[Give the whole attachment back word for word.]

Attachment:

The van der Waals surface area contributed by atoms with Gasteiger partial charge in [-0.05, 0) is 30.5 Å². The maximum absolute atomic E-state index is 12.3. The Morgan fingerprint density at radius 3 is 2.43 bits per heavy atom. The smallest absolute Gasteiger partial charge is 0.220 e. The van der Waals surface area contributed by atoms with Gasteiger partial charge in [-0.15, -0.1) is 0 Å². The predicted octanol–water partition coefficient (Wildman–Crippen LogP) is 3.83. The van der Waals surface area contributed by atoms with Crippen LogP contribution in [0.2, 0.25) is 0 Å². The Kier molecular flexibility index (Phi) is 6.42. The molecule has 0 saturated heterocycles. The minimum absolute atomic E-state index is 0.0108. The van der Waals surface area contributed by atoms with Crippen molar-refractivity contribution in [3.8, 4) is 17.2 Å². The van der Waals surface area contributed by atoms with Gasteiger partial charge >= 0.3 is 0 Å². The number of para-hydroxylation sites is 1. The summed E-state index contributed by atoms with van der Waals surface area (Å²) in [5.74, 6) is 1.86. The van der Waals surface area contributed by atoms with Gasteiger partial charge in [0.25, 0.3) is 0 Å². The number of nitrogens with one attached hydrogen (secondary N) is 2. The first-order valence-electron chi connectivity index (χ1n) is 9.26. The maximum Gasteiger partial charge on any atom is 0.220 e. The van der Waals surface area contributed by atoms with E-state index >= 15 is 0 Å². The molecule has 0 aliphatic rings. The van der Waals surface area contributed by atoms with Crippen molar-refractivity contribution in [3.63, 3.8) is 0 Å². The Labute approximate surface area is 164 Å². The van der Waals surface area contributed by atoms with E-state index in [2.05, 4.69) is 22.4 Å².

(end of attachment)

The van der Waals surface area contributed by atoms with Gasteiger partial charge in [-0.05, 0) is 30.5 Å². The maximum absolute atomic E-state index is 12.3. The Morgan fingerprint density at radius 3 is 2.43 bits per heavy atom. The smallest absolute Gasteiger partial charge is 0.220 e. The van der Waals surface area contributed by atoms with Gasteiger partial charge in [-0.15, -0.1) is 0 Å². The predicted octanol–water partition coefficient (Wildman–Crippen LogP) is 3.83. The van der Waals surface area contributed by atoms with Crippen LogP contribution in [0.2, 0.25) is 0 Å². The Kier molecular flexibility index (Phi) is 6.42. The molecule has 0 saturated heterocycles. The minimum absolute atomic E-state index is 0.0108. The van der Waals surface area contributed by atoms with Crippen molar-refractivity contribution in [3.8, 4) is 17.2 Å². The van der Waals surface area contributed by atoms with Gasteiger partial charge >= 0.3 is 0 Å². The number of para-hydroxylation sites is 1. The summed E-state index contributed by atoms with van der Waals surface area (Å²) in [5.74, 6) is 1.86. The van der Waals surface area contributed by atoms with Gasteiger partial charge in [0.25, 0.3) is 0 Å². The number of nitrogens with one attached hydrogen (secondary N) is 2. The first-order valence-electron chi connectivity index (χ1n) is 9.26. The maximum Gasteiger partial charge on any atom is 0.220 e. The van der Waals surface area contributed by atoms with E-state index >= 15 is 0 Å². The molecule has 0 aliphatic rings. The van der Waals surface area contributed by atoms with Crippen molar-refractivity contribution in [3.63, 3.8) is 0 Å². The Labute approximate surface area is 164 Å². The van der Waals surface area contributed by atoms with E-state index in [2.05, 4.69) is 22.4 Å².